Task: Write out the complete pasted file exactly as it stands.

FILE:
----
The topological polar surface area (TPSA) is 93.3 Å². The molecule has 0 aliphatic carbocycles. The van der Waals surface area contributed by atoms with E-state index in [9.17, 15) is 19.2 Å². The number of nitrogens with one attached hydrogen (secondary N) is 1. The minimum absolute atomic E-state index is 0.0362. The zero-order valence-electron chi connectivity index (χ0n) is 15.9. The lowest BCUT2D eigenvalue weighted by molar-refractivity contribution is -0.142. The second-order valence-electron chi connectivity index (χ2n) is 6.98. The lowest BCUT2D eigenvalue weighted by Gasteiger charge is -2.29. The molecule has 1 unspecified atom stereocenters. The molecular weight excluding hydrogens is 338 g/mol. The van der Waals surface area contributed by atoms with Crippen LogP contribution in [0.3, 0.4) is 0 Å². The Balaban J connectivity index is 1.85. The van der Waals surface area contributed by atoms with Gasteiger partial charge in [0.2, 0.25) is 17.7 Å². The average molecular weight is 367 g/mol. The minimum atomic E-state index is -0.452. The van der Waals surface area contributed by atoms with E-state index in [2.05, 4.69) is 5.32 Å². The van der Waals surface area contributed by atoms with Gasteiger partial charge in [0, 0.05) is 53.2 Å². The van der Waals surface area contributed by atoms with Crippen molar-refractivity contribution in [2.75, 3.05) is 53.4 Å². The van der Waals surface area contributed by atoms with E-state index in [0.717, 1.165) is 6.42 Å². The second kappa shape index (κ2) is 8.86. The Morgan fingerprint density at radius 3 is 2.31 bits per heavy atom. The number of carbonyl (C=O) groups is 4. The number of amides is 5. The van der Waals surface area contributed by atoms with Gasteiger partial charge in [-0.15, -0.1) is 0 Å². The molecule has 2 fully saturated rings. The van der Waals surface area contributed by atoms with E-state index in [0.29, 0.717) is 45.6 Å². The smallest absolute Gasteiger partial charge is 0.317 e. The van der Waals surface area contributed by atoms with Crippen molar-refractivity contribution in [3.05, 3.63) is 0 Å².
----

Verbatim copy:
The topological polar surface area (TPSA) is 93.3 Å². The molecule has 0 aliphatic carbocycles. The van der Waals surface area contributed by atoms with E-state index in [9.17, 15) is 19.2 Å². The number of nitrogens with one attached hydrogen (secondary N) is 1. The minimum absolute atomic E-state index is 0.0362. The zero-order valence-electron chi connectivity index (χ0n) is 15.9. The lowest BCUT2D eigenvalue weighted by molar-refractivity contribution is -0.142. The second-order valence-electron chi connectivity index (χ2n) is 6.98. The lowest BCUT2D eigenvalue weighted by Gasteiger charge is -2.29. The molecule has 1 unspecified atom stereocenters. The molecular weight excluding hydrogens is 338 g/mol. The van der Waals surface area contributed by atoms with Crippen LogP contribution in [0.3, 0.4) is 0 Å². The Balaban J connectivity index is 1.85. The van der Waals surface area contributed by atoms with Gasteiger partial charge in [0.2, 0.25) is 17.7 Å². The average molecular weight is 367 g/mol. The minimum atomic E-state index is -0.452. The van der Waals surface area contributed by atoms with E-state index in [2.05, 4.69) is 5.32 Å². The van der Waals surface area contributed by atoms with Gasteiger partial charge in [0, 0.05) is 53.2 Å². The van der Waals surface area contributed by atoms with Crippen molar-refractivity contribution in [2.75, 3.05) is 53.4 Å². The van der Waals surface area contributed by atoms with E-state index in [0.717, 1.165) is 6.42 Å². The second kappa shape index (κ2) is 8.86. The Morgan fingerprint density at radius 3 is 2.31 bits per heavy atom. The number of carbonyl (C=O) groups is 4. The number of amides is 5. The van der Waals surface area contributed by atoms with Gasteiger partial charge in [-0.15, -0.1) is 0 Å². The molecule has 2 fully saturated rings. The van der Waals surface area contributed by atoms with E-state index in [0.29, 0.717) is 45.6 Å². The smallest absolute Gasteiger partial charge is 0.317 e. The van der Waals surface area contributed by atoms with Crippen molar-refractivity contribution in [3.05, 3.63) is 0 Å².